The Jewish people as a whole, and each of us individually as members of the Jewish people, have been given the mission of infusing Divinity into the material world.  All of the energy and resources we have been given should be directed towards this one end.  In our every interaction with the material world, and even more so with other people, we need to bear this mission in mind.  If something is deflecting us from that goal we need to recalibrate our priorities and make sure that we are not deflected.


This does not mean that we shouldn’t be working for a living, or supporting our families, or enjoying the material world in moderation and in accord with Gd’s commandments.  It does mean that enjoyment of the material world can never be an end unto itself.  Every time we enjoy something, it has to be in a way that unites the finite, material value with the Divine, infinite source from which that object springs.  If we do not do this (e.g. by making the appropriate b’rachah/blessing before partaking of any material thing, to acknowledge that Gd is the source of this enjoyment) then we are truly wasting our Gd-given energy and intelligence, and our “enemy,” that is attachment to the material, will indeed consume us.


On one level, we are in exile because we don’t live in the Land of Israel, where the Jewish genius for spirituality can flower most profoundly, where our individual lives and our communal life finds the greatest support from the environment.  On a deeper level, no matter where we live, if our souls are disconnected from their Source, we are in exile.  No matter where we find ourselves, our main priority in life must be to “repent” – that is, to return to the infinity that is our birthright within us.  Only then can we live a life confident that all our energy is spent for a Divine purpose, and will reap us infinite and everlasting rewards.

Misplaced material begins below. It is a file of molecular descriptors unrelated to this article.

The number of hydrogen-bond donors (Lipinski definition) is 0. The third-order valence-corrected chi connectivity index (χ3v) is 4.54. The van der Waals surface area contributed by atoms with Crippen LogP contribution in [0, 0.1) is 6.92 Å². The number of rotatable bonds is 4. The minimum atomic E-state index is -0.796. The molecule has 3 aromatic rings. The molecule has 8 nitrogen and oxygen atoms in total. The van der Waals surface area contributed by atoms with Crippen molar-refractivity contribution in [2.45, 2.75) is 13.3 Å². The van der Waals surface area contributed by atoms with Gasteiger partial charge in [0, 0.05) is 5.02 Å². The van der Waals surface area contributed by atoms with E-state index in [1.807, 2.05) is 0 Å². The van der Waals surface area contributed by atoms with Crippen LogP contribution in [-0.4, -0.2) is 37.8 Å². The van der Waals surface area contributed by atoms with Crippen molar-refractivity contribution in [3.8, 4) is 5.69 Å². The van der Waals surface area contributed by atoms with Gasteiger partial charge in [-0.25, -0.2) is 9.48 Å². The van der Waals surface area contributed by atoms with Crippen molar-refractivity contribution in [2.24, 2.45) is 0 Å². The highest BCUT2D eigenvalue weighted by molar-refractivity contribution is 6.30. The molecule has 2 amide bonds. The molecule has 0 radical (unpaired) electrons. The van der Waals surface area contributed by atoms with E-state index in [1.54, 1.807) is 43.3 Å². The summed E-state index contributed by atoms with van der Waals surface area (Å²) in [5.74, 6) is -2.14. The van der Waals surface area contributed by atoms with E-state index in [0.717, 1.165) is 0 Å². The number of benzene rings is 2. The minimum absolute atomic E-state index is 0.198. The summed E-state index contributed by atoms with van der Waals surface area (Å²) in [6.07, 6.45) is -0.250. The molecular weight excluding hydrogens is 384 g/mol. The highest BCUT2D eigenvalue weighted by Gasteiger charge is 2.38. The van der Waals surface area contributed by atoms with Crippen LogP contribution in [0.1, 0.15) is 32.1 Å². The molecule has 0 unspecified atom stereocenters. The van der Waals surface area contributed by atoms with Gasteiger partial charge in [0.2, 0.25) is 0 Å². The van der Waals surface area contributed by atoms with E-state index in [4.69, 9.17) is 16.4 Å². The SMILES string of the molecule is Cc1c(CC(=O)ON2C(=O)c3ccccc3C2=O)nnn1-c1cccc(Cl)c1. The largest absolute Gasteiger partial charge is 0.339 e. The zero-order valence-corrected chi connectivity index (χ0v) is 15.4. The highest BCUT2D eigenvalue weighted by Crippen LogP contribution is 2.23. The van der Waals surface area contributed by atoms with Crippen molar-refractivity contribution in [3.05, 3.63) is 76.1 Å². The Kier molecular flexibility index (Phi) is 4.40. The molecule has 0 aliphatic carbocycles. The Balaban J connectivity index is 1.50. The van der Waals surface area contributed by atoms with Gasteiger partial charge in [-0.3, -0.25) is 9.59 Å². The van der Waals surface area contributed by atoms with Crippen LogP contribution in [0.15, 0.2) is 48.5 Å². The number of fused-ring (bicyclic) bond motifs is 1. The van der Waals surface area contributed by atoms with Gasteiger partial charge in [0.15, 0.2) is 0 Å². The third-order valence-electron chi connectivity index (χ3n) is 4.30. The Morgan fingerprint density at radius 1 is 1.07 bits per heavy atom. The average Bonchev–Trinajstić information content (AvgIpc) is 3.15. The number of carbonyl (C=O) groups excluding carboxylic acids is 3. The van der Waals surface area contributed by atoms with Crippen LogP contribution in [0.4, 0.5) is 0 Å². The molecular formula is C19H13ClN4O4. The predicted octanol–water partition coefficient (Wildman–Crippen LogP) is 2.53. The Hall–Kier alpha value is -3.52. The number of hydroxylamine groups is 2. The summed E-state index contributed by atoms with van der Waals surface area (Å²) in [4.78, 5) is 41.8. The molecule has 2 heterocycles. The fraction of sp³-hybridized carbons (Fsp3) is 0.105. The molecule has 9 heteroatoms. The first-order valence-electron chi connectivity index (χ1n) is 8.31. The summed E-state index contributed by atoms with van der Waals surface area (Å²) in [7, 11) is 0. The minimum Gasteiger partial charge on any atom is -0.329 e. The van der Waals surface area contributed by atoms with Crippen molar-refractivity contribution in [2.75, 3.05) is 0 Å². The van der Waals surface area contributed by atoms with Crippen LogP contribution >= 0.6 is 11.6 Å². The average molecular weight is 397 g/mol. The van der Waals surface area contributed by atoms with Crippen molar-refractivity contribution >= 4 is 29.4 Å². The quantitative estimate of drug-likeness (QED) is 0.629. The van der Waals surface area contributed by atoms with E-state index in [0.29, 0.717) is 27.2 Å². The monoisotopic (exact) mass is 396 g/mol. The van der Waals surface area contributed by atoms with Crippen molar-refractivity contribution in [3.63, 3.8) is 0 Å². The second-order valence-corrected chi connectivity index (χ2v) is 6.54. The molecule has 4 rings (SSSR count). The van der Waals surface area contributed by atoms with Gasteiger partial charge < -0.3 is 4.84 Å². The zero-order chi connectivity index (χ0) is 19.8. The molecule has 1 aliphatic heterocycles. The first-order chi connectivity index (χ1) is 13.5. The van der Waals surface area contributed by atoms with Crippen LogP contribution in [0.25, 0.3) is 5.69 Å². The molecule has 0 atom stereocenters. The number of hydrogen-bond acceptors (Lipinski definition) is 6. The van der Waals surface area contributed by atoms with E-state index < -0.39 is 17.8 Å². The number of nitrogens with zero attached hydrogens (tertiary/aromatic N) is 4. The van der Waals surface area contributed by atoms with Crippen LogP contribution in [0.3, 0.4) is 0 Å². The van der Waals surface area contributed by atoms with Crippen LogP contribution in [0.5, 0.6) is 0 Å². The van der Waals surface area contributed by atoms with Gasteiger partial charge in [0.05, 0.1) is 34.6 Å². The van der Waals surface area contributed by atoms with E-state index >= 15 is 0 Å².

Pirke Avot, Chapter 4

Mishnah 4

R. Levitas of Yavne said:  Be of an exceedingly humble spirit, for the hope of a human being is worms [i.e. physical decay].

R. Bulka comments: “… All this modesty is justified, because if the ultimate destiny of individuals is decay, in the physical sense, then there is nothing one can do to save the physical.  Rather, one should emphasize that which is eternal, the soul aspects of human existence.”  I read a comment on this Mishnah once that kind of turned it on its head.  When we are summoned to give an accounting before Gd for our lives, we will want to argue, as did King David, “I am a worm and not a man.”  In other words, we will ask Gd to forgive us our sins, for we are weak, physical creatures, pulled downwards by our physical urges.  But if we want to argue that we are just worms, then we’d better start acting like worms here and now!  Otherwise, if we strut around pridefully on this earth, Gd will surely see right through our false humility when it really counts.  Humility isn’t just a nice character trait – it’s our only hope for becoming what we really all need to be.